Quackery

Respectful Insolence

Category archives for Quackery

What’s going on with Robert O. Young?

There is no doubt in my mind that Robert O. Young is among the worst cancer quacks I have ever encountered. I’ve never been able to figure out how he manages to continue to practice after over 20 years, given the egregiousness of his quackery. Indeed, I was overjoyed when I learned back in January…

One of the most depressing things I regularly write about is, of course, the antivaccine movement. However, nearly as depressing to me is to watch the steady march of what I view as medical pseudoscience or even outright quackery into what should be bastions of science-based medicine, namely academic medical centers. As I’ve discussed many…

Yesterday’s post was just too depressing to contemplate and even more depressing to write. It was a total downer after seen the awesomeness that was John Oliver gloriously skewering America’s Quack Dr. Mehmet Oz. That’s why I think it would be good to finish this week on an amusing note. Well, it would be amusing…

It’s been three days since America’s quack, Dr. Mehmet Oz, had his posterior handed to him by a wily old prosecutor who is now a Senator, Claire McCaskill. The beauty of it is that, not only was Dr. Oz called, in essence, a liar to his face and not only was he called out for…

One of the benefits of blogging is that it’s broadened my horizons. Although the vast majority of what I write about happens in my very own country, the United States, nonetheless I frequently learn about things happening in many other countries, some that I wouldn’t necessarily pay a lot of attention to. But when something…

I almost feel sorry for “America’s Quack,” Dr. Mehmet Oz. Well, not really. Remember last week when I took note of an upcoming Senate hearing, specifically a hearing on weight loss scams in front of the Subcommittee on Consumer Protection, Product Safety, and Insurance, which is chaired by Senator Claire McCaskill (D-MO). At the time,…

it was just over a year ago that I had my last bit to say about a man who can arguably called the antivaccine activist who gave Orac his start. I’m referring, of course, to Robert F. Kennedy, Jr. Indeed, my first deconstruction of the nonsense about vaccines that Kennedy laid down in 2005 in…

Deepak Chopra isn’t very happy right now. In fact, he appears downright pissed off right now, particularly at skeptics, so much so that he’s issued a hilariously fatuous “challenge” to James Randi (a.k.a.) The Amazing Randi on You Tube entitled Deepak Chopra’s One Million Dollar Challenge to Skeptics: Yes, apparently with The Amazing Meeting (a.k.a.…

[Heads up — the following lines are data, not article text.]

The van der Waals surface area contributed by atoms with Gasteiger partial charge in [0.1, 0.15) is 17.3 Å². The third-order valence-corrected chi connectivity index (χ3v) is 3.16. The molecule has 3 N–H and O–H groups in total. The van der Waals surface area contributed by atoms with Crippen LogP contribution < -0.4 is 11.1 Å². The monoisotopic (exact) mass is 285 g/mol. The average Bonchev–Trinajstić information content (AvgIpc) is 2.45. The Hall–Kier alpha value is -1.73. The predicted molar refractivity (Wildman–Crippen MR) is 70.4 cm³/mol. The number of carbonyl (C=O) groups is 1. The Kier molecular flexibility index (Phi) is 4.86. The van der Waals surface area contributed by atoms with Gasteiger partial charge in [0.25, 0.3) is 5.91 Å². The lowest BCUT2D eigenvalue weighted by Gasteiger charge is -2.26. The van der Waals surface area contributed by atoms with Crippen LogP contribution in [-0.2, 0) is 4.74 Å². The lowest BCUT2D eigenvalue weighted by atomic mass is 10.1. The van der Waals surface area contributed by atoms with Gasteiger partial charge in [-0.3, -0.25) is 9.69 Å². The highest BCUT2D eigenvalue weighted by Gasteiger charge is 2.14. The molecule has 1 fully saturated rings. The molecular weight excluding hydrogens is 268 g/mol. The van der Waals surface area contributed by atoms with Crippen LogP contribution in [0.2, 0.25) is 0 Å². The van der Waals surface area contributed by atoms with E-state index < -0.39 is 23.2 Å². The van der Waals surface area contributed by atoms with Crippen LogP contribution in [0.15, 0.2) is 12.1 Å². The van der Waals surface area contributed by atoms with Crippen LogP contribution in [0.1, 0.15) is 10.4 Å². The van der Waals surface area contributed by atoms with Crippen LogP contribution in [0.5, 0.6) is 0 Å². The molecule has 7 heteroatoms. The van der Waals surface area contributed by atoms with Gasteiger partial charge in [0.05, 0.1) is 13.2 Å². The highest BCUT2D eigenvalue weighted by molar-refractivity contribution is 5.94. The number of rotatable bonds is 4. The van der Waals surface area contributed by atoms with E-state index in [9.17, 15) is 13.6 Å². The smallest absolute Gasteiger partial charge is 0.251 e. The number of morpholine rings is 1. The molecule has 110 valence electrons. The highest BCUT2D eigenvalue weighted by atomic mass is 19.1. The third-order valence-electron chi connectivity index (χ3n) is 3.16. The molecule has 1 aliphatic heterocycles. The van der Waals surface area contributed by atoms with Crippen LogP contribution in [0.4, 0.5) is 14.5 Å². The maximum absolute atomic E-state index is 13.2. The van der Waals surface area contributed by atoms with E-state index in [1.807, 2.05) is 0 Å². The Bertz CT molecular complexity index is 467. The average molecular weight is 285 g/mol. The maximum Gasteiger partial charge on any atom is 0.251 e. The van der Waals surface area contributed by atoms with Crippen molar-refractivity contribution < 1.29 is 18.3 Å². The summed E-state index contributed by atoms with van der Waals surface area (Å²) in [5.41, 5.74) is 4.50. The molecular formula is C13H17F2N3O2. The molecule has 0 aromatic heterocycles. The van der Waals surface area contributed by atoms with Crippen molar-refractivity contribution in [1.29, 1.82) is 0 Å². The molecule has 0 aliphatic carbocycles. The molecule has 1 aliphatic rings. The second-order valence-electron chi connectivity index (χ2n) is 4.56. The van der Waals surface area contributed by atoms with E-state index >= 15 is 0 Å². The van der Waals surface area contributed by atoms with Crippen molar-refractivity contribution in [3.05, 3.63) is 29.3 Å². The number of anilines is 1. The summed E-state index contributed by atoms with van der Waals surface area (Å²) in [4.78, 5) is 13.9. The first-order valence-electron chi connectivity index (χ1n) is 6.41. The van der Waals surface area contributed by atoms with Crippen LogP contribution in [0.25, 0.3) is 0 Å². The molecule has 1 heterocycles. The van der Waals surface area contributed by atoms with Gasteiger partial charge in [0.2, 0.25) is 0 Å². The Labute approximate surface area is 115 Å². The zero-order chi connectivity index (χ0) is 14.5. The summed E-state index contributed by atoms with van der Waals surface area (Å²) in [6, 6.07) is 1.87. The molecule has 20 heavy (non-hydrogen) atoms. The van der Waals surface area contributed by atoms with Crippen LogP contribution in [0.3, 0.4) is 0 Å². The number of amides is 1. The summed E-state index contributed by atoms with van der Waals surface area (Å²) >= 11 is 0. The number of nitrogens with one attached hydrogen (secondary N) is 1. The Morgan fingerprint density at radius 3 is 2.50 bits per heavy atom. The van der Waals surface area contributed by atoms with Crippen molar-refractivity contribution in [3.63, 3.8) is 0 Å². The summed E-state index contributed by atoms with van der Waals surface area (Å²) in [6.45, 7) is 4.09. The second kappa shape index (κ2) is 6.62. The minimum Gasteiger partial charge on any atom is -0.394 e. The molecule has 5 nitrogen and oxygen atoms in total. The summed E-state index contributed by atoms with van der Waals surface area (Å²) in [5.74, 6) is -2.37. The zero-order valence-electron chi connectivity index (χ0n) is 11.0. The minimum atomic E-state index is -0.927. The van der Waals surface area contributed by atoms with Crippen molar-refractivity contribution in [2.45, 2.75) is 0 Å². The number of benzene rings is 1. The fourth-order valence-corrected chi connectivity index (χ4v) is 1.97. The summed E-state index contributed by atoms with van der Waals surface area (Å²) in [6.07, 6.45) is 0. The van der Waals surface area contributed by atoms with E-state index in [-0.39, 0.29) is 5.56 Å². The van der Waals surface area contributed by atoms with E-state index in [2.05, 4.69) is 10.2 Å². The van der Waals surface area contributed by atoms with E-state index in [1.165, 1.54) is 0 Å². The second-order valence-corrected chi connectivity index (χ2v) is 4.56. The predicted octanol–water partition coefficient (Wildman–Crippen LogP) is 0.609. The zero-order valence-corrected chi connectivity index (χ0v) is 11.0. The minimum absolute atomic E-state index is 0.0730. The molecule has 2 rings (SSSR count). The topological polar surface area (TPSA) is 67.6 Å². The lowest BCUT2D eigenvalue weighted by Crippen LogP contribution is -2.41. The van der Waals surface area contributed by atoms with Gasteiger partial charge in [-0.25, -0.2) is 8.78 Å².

Over the last two days, both Mark Crislip and Jann Bellamy wrote great pieces over at Science-Based Medicine about reiki. In particular, Jann Bellamy discussed reiki starting with an example that I’ve been citing in my talks about the infiltration of quackademic medicine into medical academia for at least four or five years now: The…

With very few exceptions, antivaccinationists labor under the delusion that they are not antivaccine. The reason is simple. Deep down, at some level, even the most dedicated antivaccine advocate knows that society quite rightly views it as a bad thing to be against a preventative intervention that has arguably saved more lives than any other…

As if yesterday’s post weren’t depressing enough, last weekend I attended the annual meeting of the American Society of Clinical Oncology (ASCO) meeting in Chicago, which is part of the reason I didn’t produce much in the way of posts about a week ago. Last Sunday, while aimlessly wandering from session to session and checking…

The other day, I expressed my disappointment at how Samantha Bee of The Daily Show got the politics of antivaccinationism wrong in a segment that was funny, but promoted the stereotype of antivaccine activists as being mainly crunchy lefties. In that post, I mentioned how the Texas Republican Party had a plank in its platform…

I’ve discussed the evolution of “integrative” medicine on many occasions. To make the long story discussed over many posts short, medicine based on prescientific and/or unscientific ideas was once, appropriately, referred to as quackery, and those practicing it, appropriately, as quacks or charlatans—or other derogatory terms. Then, beginning sometime around the 1960s and 1970s, such…